Bernard Williams begins his skeptical look at the history of ethical theory with a reminder of where it began, with Socrates' question, "how should one live?" If ethics aims to address the question of "how one should live", then the work of historians may just be our greatest source of what Mill called "experiments in living" or narratives about the different ways in which humans have lived. Williams claimed that distance establishes a relativism that prevents us from looking to the distant past and asking whether that is "how one should live", or whether a particular historical practice constituted "living well." In contrast, R.G. Collingwood claimed that it is not only possible, but necessary, to hold the beliefs of distant agents in order to avoid "scissors and paste" history, or history that makes use of inductive generalization. Surveying seven decades worth of historical writing on the conflict between the US and Japan during World War II, this book explores the ways in which historians use moral statements in their writing, and particularly in their accounts of political leadership.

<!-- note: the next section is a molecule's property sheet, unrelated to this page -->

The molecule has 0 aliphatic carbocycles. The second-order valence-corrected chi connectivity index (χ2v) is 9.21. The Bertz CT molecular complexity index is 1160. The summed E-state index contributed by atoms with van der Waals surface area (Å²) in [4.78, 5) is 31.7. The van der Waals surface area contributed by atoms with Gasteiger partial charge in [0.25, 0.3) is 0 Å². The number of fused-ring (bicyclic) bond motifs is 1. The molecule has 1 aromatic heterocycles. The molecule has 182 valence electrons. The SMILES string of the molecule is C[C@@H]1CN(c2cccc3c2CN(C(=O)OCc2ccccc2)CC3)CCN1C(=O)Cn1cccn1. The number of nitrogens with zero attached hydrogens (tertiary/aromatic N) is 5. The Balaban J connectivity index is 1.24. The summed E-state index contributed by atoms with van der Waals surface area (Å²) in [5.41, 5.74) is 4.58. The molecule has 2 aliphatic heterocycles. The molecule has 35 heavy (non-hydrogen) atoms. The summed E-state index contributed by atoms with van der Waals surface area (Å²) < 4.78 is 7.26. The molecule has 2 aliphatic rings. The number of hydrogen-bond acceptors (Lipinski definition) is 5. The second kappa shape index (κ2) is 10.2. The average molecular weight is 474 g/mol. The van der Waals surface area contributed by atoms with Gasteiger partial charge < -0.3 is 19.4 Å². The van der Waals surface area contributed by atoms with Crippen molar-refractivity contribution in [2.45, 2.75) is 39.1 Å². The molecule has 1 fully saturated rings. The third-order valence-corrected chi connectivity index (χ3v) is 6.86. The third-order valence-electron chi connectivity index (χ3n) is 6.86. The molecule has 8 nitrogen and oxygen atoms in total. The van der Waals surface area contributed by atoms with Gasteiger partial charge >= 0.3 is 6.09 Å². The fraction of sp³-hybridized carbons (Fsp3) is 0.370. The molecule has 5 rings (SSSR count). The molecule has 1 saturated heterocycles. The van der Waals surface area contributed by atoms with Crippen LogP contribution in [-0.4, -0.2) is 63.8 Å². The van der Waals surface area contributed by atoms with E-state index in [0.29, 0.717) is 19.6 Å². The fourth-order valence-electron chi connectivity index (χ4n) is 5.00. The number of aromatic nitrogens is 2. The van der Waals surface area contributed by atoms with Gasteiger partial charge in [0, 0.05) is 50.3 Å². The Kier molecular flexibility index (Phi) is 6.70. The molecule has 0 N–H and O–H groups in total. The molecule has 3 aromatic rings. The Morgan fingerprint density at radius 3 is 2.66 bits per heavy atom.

Specifically, it identifies six distinct modes of moral reasoning used in history, and contrasts these modes of reasoning with the Kantian, Utilitarian, and Aristotelian modes of reasoning found in traditional moral philosophy. Finally, drawing on the philosophy of history of both Williams and Collingwood, the book reconciles skepticism with the possibility of using the past to understand how one should live with the historian's need to avoid scissors and paste history.
Publisher: Cambridge Scholars Publishing
Number of pages: 115
Dimensions: 212 x 148 mm
Edition: Unabridged edition